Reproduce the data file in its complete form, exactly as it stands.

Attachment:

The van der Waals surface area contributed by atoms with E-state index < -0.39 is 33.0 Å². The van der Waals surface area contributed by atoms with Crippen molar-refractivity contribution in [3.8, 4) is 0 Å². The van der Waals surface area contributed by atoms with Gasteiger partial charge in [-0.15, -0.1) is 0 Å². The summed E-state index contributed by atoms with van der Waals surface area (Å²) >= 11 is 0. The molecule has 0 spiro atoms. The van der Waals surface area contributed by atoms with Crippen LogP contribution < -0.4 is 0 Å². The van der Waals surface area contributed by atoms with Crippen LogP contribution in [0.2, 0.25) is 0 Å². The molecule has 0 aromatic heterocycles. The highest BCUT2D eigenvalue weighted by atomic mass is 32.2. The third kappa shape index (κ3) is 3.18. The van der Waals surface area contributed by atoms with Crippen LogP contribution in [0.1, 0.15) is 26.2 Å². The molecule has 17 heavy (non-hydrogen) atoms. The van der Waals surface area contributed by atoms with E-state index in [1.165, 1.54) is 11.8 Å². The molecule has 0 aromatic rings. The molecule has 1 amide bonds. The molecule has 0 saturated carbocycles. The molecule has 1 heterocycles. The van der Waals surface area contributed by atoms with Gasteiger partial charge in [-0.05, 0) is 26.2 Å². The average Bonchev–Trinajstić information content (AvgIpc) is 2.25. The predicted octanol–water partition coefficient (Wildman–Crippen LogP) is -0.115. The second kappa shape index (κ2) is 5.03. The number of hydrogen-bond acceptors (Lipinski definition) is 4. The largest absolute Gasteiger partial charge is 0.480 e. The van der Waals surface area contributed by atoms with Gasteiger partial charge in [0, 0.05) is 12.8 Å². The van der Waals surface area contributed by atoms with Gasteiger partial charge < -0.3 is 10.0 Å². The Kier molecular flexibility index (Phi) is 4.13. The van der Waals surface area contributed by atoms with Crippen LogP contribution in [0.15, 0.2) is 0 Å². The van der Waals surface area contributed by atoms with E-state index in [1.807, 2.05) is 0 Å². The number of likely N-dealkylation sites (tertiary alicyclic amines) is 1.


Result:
The van der Waals surface area contributed by atoms with E-state index < -0.39 is 33.0 Å². The van der Waals surface area contributed by atoms with Crippen molar-refractivity contribution in [3.8, 4) is 0 Å². The van der Waals surface area contributed by atoms with Gasteiger partial charge in [-0.15, -0.1) is 0 Å². The summed E-state index contributed by atoms with van der Waals surface area (Å²) >= 11 is 0. The molecule has 0 spiro atoms. The van der Waals surface area contributed by atoms with Crippen LogP contribution < -0.4 is 0 Å². The van der Waals surface area contributed by atoms with Crippen LogP contribution in [0.2, 0.25) is 0 Å². The molecule has 0 aromatic heterocycles. The highest BCUT2D eigenvalue weighted by atomic mass is 32.2. The third kappa shape index (κ3) is 3.18. The van der Waals surface area contributed by atoms with Crippen LogP contribution in [0.1, 0.15) is 26.2 Å². The molecule has 17 heavy (non-hydrogen) atoms. The van der Waals surface area contributed by atoms with E-state index in [1.165, 1.54) is 11.8 Å². The molecule has 0 aromatic rings. The molecule has 1 amide bonds. The molecule has 0 saturated carbocycles. The molecule has 1 heterocycles. The van der Waals surface area contributed by atoms with Gasteiger partial charge in [-0.05, 0) is 26.2 Å². The average Bonchev–Trinajstić information content (AvgIpc) is 2.25. The predicted octanol–water partition coefficient (Wildman–Crippen LogP) is -0.115. The second kappa shape index (κ2) is 5.03. The number of hydrogen-bond acceptors (Lipinski definition) is 4. The largest absolute Gasteiger partial charge is 0.480 e. The van der Waals surface area contributed by atoms with Gasteiger partial charge in [0, 0.05) is 12.8 Å². The van der Waals surface area contributed by atoms with Gasteiger partial charge < -0.3 is 10.0 Å². The Kier molecular flexibility index (Phi) is 4.13. The van der Waals surface area contributed by atoms with Crippen LogP contribution in [0.15, 0.2) is 0 Å². The van der Waals surface area contributed by atoms with E-state index in [1.807, 2.05) is 0 Å². The number of likely N-dealkylation sites (tertiary alicyclic amines) is 1.